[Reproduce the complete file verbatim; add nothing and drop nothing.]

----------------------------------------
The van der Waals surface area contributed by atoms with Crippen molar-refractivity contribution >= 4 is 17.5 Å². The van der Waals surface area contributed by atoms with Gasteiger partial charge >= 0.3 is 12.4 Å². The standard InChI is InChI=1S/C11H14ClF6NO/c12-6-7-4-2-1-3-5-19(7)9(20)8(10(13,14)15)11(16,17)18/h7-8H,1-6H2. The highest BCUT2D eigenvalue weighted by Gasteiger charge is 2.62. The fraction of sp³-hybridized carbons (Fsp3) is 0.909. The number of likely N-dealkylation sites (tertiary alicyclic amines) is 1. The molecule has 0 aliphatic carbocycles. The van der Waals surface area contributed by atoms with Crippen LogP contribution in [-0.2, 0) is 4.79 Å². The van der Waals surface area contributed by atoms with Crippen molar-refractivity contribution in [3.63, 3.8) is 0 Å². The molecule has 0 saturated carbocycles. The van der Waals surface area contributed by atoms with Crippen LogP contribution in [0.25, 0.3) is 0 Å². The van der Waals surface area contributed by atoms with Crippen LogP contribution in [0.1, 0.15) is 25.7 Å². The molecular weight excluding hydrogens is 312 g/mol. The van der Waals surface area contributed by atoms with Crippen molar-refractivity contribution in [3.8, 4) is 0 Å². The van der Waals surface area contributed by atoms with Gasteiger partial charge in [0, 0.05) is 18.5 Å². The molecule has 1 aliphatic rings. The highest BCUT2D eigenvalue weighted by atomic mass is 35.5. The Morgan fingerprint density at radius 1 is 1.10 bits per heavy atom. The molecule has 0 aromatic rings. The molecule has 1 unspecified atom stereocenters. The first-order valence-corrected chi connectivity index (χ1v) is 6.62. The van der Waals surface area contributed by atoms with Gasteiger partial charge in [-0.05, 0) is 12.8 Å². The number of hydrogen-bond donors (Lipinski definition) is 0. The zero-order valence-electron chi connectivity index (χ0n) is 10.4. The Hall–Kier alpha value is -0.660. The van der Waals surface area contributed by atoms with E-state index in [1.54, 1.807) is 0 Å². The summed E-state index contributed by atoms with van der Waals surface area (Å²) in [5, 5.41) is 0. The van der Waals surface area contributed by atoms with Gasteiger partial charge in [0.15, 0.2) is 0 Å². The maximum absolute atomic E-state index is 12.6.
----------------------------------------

The van der Waals surface area contributed by atoms with Crippen molar-refractivity contribution >= 4 is 17.5 Å². The van der Waals surface area contributed by atoms with Gasteiger partial charge >= 0.3 is 12.4 Å². The standard InChI is InChI=1S/C11H14ClF6NO/c12-6-7-4-2-1-3-5-19(7)9(20)8(10(13,14)15)11(16,17)18/h7-8H,1-6H2. The highest BCUT2D eigenvalue weighted by Gasteiger charge is 2.62. The fraction of sp³-hybridized carbons (Fsp3) is 0.909. The number of likely N-dealkylation sites (tertiary alicyclic amines) is 1. The molecule has 0 aliphatic carbocycles. The van der Waals surface area contributed by atoms with Crippen LogP contribution in [-0.2, 0) is 4.79 Å². The van der Waals surface area contributed by atoms with Crippen molar-refractivity contribution in [3.63, 3.8) is 0 Å². The molecule has 0 saturated carbocycles. The van der Waals surface area contributed by atoms with Crippen LogP contribution in [0.25, 0.3) is 0 Å². The van der Waals surface area contributed by atoms with Crippen LogP contribution in [0.1, 0.15) is 25.7 Å². The molecular weight excluding hydrogens is 312 g/mol. The van der Waals surface area contributed by atoms with Crippen molar-refractivity contribution in [3.8, 4) is 0 Å². The van der Waals surface area contributed by atoms with Gasteiger partial charge in [0, 0.05) is 18.5 Å². The molecule has 1 aliphatic rings. The highest BCUT2D eigenvalue weighted by atomic mass is 35.5. The Morgan fingerprint density at radius 1 is 1.10 bits per heavy atom. The molecule has 0 aromatic rings. The molecule has 1 unspecified atom stereocenters. The first-order valence-corrected chi connectivity index (χ1v) is 6.62. The van der Waals surface area contributed by atoms with Gasteiger partial charge in [-0.05, 0) is 12.8 Å². The number of hydrogen-bond donors (Lipinski definition) is 0. The zero-order valence-electron chi connectivity index (χ0n) is 10.4. The Hall–Kier alpha value is -0.660. The van der Waals surface area contributed by atoms with E-state index in [1.54, 1.807) is 0 Å². The summed E-state index contributed by atoms with van der Waals surface area (Å²) in [5, 5.41) is 0. The van der Waals surface area contributed by atoms with Gasteiger partial charge in [0.15, 0.2) is 0 Å². The maximum absolute atomic E-state index is 12.6.